[Original title: Filipino broadcaster wounded in ambush. Source: CMFR]
A day after the first International Day to End Impunity on November 23, another radio broadcaster was critically wounded in an ambush in Cagayan de Oro City. Cagayan de Oro City is a chartered city 789 kilometers south of Manila.
Two men riding in tandem on a motorcycle shot and wounded James Michael “Bombo James” Licuanan, a reporter and anchor at Bombo Radyo Cagayan de Oro, on his way home from anchoring his evening program “Zona Libre” on 24 November 2011. Licuanan was shot a kilometer away from his office.
Senior Superintendent Gerardo Rosales, Cagayan de Oro City police director, told the Center for Media Freedom and Responsibility (CMFR) in a text message on 25 November 2011 that the bullet hit the broadcaster in the left buttock and passed through his abdomen. Licuanan is now in stable condition after undergoing an operation.
Bombo Radyo Cagayan de Oro station manager Celso Maldecer told CMFR that on the night of the attack, a “suspicious-looking” man went to the radio station and watched Licuanan conduct his program. The man left minutes before the program ended without approaching Licuanan. Police are looking into the man’s connection to the attack, Maldecer said.
Maldecer said police has yet to identify the perpetrators. But police already have an artist’s sketch of the man seen in the radio station.
Rosales said local police have created a special investigation task force to look deeper into the shooting of Licuanan. The ambush might be related to Licuanan’s commentaries, Rosales said.
Station manager Maldacer said Licuanan had been discussing the arrest of a Sammy Yusop by Phillipine Drug Enforcement Agency (PDEA) agents. Yusop was arrested for carrying 1.5 kilos of methamphetamine hydrochloride (estimated to cost P 20 million or 458,000 USD).
Maldecer said he and Licuanan’s colleagues did not know that the broadcaster previously received a threatening text message. “He just told us now, he said that he received a threatening text message four months ago but he did not pay any attention to it,” Maldecer told CMFR.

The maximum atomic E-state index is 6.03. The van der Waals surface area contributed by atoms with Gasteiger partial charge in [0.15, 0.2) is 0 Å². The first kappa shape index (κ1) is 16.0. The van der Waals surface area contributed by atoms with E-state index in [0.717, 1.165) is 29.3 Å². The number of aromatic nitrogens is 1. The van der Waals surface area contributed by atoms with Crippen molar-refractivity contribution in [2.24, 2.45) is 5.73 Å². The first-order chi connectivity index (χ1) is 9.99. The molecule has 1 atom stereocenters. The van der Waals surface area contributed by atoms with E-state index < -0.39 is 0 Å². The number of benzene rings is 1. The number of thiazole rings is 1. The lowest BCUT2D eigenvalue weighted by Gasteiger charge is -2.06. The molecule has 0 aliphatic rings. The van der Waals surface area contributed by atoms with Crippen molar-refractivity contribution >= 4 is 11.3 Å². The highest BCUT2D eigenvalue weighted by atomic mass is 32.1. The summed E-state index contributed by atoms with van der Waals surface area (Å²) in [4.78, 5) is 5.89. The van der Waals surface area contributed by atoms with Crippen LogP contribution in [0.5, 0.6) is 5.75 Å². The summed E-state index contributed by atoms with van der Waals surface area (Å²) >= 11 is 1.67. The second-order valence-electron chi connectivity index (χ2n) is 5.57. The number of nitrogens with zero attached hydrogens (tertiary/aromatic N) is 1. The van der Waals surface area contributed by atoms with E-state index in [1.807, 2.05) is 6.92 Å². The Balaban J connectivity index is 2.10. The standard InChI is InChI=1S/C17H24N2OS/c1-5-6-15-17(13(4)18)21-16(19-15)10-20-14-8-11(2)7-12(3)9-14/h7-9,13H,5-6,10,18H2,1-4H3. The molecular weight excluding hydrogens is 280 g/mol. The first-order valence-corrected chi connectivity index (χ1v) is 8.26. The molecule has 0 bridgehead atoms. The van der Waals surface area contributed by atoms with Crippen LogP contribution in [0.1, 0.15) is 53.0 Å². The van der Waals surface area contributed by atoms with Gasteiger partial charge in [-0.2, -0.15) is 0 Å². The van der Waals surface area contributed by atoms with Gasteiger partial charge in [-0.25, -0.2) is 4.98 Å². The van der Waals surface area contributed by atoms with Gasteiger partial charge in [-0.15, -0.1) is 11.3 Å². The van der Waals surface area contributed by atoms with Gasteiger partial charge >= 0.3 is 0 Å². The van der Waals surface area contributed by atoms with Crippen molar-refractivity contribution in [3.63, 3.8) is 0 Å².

Maldacer said Licuanan’s family expects the police to investigate the attack and identify and arrest the perpetrators. On the local media’s part, Maldacer said “We cannot believe what happened. We are just doing our job as reporters/anchors. We do not carry guns. We only have microphones and we are just reporting anomalies. We condemn the ambush. We hope that authorities will speed up the investigation and arrest the perpetrators.”
Many journalists and media workers killed and attacked in the line of duty were reporting on local governance and criminal activities in the provinces. For example, in March 2009, Radio Mindanao Network-Cagayan de Oro City head of reporters Nilo Labares was attacked for his reports on illegal gambling in the city. A frustrated murder case against the perpetrators is in court.
The day before the attack on Licuanan, 23 November 2011, press freedom advocates and media organizations around the world commemorated the massacre of 58 persons including 32 journalists and media workers who were covering the filing of a politician’s certificate of candidacy in Ampatuan town, Maguindanao. This year, November 23 also marked the first International Day to End Impunity.
Out of 123 cases of media workers who have been killed in work-related incidents since 1986, only 10 have been successfully prosecuted. This incident further demonstrates the pervasive and dangerous culture of impunity affecting media workers in the Philippines. The government must bring those responsible to justice to prevent it from continuing to endanger freedom of expression in the country.
CMFR (http://www.cmfr-phil.org) is a SEAPA founding member based in Manila, the Philippines, working to promote ethical journalism and to protect press freedom.